Blog Archive


Listed on BlogShares

Add This

AddThis Social Bookmark Button

22 October 2004

Couldn't agree more...


Now that George Bush and John Kerry no longer have to face one another, they have also decided to turn their backs on facts and reasoned argument, as they continue to campaign across our nation's battleground states.

At a rally with the faithful in New Jersey, President Bush attacked Kerry, saying, "In our debate a few weeks ago, he declared when we went into Iraq, there were three
countries: Great Britain, Australia, and the United States. He left out Poland." With that, he gave considerable pause to some undecided polka musicians standing nearby.

At least the senator wasn't resorting to scare tactics, unless, of course, you have ever known an elderly person or a mother. He told the crowd at a speech in Florida, "With senior citizens standing in line for hours, mothers frantic about how to protect their children, the president gave the public his solution: don't get a flu shot." To drive his point home, the senator then sneezed on everyone in the front row.

As it happens, President Bush was also in Florida – there’s just something about that state that makes the candidates want to focus on it - but unlike Senator Kerry, the president decided to let his opponent's own liberal words destroy him, saying, "He doesn't like that label. He dismisses it as just a word. He must have seen it differently when he told a newspaper, 'I am a liberal and proud of it.'" Perhaps it is possible that Senator Kerry could have seen things a bit differently when he said that. After all, it was in July of 1991.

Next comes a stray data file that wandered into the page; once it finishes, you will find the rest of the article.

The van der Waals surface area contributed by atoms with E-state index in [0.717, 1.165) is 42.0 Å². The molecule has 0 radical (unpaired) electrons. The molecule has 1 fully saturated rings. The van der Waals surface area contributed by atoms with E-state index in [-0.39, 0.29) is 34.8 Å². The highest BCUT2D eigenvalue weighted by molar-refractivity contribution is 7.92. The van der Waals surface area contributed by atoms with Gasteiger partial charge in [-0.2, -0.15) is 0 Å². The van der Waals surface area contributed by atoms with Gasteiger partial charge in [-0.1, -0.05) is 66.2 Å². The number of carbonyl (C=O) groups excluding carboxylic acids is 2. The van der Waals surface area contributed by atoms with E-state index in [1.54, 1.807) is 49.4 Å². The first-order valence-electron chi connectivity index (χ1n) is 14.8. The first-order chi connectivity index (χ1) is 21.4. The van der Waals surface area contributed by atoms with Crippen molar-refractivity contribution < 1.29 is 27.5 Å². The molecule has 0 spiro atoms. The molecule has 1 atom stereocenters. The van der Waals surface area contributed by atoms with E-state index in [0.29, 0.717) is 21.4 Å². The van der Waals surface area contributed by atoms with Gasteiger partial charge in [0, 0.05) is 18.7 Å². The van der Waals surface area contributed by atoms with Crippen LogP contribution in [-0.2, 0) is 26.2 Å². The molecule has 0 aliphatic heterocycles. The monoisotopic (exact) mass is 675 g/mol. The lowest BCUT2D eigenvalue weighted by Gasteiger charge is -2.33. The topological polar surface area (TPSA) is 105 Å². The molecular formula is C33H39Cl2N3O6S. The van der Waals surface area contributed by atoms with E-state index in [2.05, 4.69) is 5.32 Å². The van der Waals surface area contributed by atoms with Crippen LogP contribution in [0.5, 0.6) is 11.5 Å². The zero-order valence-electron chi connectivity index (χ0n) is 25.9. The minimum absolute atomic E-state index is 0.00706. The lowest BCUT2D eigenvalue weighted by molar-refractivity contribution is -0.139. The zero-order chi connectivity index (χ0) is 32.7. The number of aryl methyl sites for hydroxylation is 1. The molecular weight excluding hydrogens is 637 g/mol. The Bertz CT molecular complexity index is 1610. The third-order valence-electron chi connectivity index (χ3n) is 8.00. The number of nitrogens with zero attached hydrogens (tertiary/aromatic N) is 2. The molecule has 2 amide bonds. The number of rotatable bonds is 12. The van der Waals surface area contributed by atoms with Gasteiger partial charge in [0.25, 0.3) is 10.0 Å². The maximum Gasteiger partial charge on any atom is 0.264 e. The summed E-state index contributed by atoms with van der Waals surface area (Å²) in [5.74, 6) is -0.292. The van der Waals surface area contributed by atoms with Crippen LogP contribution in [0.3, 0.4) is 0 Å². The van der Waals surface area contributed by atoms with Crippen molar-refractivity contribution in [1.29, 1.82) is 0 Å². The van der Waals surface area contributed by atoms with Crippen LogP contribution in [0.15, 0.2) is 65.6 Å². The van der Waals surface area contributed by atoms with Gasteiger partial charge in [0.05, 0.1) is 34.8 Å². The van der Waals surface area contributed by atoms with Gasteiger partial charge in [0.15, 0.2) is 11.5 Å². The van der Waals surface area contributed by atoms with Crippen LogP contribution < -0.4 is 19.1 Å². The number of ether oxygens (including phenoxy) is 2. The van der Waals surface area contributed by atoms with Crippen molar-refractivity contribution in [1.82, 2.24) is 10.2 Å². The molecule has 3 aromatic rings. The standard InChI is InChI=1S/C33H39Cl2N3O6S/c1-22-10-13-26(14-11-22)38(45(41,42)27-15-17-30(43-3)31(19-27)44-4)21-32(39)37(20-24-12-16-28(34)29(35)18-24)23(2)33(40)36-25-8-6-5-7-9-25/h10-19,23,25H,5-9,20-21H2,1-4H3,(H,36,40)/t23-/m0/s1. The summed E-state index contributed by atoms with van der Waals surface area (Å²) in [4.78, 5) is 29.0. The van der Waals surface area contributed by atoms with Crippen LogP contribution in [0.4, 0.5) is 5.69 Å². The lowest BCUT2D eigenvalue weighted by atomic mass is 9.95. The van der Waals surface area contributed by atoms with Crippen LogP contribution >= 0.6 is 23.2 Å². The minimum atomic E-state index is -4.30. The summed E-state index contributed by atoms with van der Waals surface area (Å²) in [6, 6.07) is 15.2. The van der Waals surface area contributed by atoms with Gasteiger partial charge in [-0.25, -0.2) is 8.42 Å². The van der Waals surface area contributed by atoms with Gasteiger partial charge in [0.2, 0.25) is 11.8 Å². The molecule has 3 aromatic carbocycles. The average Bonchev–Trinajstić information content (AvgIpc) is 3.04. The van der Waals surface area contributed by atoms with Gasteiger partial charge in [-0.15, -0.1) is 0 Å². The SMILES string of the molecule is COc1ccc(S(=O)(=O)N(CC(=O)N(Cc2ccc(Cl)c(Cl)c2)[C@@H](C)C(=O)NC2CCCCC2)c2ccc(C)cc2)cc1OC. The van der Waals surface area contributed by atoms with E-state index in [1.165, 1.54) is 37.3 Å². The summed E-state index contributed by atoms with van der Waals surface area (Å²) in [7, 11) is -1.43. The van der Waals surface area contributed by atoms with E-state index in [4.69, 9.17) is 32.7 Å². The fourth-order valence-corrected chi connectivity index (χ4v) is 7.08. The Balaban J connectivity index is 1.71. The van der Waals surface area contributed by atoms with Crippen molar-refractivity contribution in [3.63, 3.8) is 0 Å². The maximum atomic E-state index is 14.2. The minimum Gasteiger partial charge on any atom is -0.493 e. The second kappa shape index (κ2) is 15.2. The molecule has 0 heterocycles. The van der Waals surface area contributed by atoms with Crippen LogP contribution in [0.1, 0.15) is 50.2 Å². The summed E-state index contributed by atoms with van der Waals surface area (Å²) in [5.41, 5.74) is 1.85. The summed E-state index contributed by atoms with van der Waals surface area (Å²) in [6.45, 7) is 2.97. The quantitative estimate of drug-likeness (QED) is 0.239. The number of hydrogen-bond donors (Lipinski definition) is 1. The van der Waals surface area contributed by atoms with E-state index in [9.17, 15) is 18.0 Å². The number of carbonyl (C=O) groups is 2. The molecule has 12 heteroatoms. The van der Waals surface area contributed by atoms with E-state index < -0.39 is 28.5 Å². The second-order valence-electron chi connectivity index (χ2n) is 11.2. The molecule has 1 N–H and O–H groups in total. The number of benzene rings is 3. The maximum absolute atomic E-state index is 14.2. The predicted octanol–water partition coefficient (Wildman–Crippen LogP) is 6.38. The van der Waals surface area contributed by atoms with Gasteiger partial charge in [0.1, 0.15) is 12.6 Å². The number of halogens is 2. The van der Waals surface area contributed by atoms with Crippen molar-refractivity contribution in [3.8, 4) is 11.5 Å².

Though the candidates’ sometimes misleading statements of possible fact could be a matter of honest misinterpretation, when it comes to what can only be described as the most egregious lie told on the campaign trail to date, that honor goes to President George W. Bush, who said, "It is great to be back in the state of New Jersey."

Both candidates also invoked the name of an earlier beloved president, although for different reasons. Bush said, "After the war was over, Harry S. Truman, president of the United States, believed that liberty could transform an enemy into an ally." Meanwhile, elsewhere in Florida, Kerry offered, "In a message that was sent to congress nearly 60 years ago, president Harry Truman said, and I quote, we should resolve now that the health of this nation is a national concern." The two candidates then returned to bitchslapping each other after learning that Harry Truman was dead and therefore ineligible to vote.

(The Daily Show Headlines)

Serious political debate is all but dead in the U.S. presidential elections. Here we have two candidates whose greatest strengths seem to be the verbal attacks against the opposite number. Is this the best that the "inspirational" U.S. democracy can dish up? I'm at times horrified by the lack of class in these two candidates.

And then I remember Abraham Lincoln

"Elections belong to the people. It is their decision. If they decide to turn their back on the fire and burn their behinds, then they will just have to sit on their blisters."

No comments: